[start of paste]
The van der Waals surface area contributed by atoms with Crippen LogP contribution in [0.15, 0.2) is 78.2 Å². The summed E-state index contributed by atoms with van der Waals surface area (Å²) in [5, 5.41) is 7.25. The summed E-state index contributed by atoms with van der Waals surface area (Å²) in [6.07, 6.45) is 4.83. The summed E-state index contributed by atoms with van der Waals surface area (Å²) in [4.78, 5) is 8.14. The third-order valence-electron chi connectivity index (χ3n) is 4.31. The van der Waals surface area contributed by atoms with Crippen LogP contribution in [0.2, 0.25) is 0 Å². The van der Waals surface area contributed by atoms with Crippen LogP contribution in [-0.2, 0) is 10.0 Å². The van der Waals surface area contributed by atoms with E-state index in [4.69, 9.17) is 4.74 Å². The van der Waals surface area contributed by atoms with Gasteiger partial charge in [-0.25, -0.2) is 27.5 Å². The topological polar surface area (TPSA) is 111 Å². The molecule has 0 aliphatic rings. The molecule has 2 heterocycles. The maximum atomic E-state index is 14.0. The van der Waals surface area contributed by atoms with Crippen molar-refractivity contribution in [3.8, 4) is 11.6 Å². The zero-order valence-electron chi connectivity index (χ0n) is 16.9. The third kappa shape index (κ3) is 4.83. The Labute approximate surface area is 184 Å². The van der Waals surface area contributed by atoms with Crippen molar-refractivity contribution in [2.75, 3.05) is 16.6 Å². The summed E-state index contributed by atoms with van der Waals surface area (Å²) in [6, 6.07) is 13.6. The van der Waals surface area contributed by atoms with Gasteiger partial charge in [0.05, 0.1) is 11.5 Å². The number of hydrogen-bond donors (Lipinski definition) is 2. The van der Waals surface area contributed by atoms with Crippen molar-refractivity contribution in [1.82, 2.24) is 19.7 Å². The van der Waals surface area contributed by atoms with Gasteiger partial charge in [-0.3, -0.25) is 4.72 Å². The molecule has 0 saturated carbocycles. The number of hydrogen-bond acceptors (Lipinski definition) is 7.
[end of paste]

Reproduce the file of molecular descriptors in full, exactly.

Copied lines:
The van der Waals surface area contributed by atoms with Crippen LogP contribution in [0.15, 0.2) is 78.2 Å². The summed E-state index contributed by atoms with van der Waals surface area (Å²) in [5, 5.41) is 7.25. The summed E-state index contributed by atoms with van der Waals surface area (Å²) in [6.07, 6.45) is 4.83. The summed E-state index contributed by atoms with van der Waals surface area (Å²) in [4.78, 5) is 8.14. The third-order valence-electron chi connectivity index (χ3n) is 4.31. The van der Waals surface area contributed by atoms with Crippen LogP contribution in [0.2, 0.25) is 0 Å². The van der Waals surface area contributed by atoms with Crippen LogP contribution in [-0.2, 0) is 10.0 Å². The van der Waals surface area contributed by atoms with E-state index in [4.69, 9.17) is 4.74 Å². The van der Waals surface area contributed by atoms with Gasteiger partial charge in [-0.25, -0.2) is 27.5 Å². The topological polar surface area (TPSA) is 111 Å². The molecule has 0 aliphatic rings. The molecule has 2 heterocycles. The maximum atomic E-state index is 14.0. The van der Waals surface area contributed by atoms with Crippen molar-refractivity contribution in [3.8, 4) is 11.6 Å². The zero-order valence-electron chi connectivity index (χ0n) is 16.9. The third kappa shape index (κ3) is 4.83. The Labute approximate surface area is 184 Å². The van der Waals surface area contributed by atoms with Crippen molar-refractivity contribution in [2.75, 3.05) is 16.6 Å². The summed E-state index contributed by atoms with van der Waals surface area (Å²) in [6, 6.07) is 13.6. The van der Waals surface area contributed by atoms with Gasteiger partial charge in [0.05, 0.1) is 11.5 Å². The number of hydrogen-bond donors (Lipinski definition) is 2. The van der Waals surface area contributed by atoms with Crippen molar-refractivity contribution in [1.82, 2.24) is 19.7 Å². The van der Waals surface area contributed by atoms with Gasteiger partial charge in [-0.3, -0.25) is 4.72 Å². The molecule has 0 saturated carbocycles. The number of hydrogen-bond acceptors (Lipinski definition) is 7.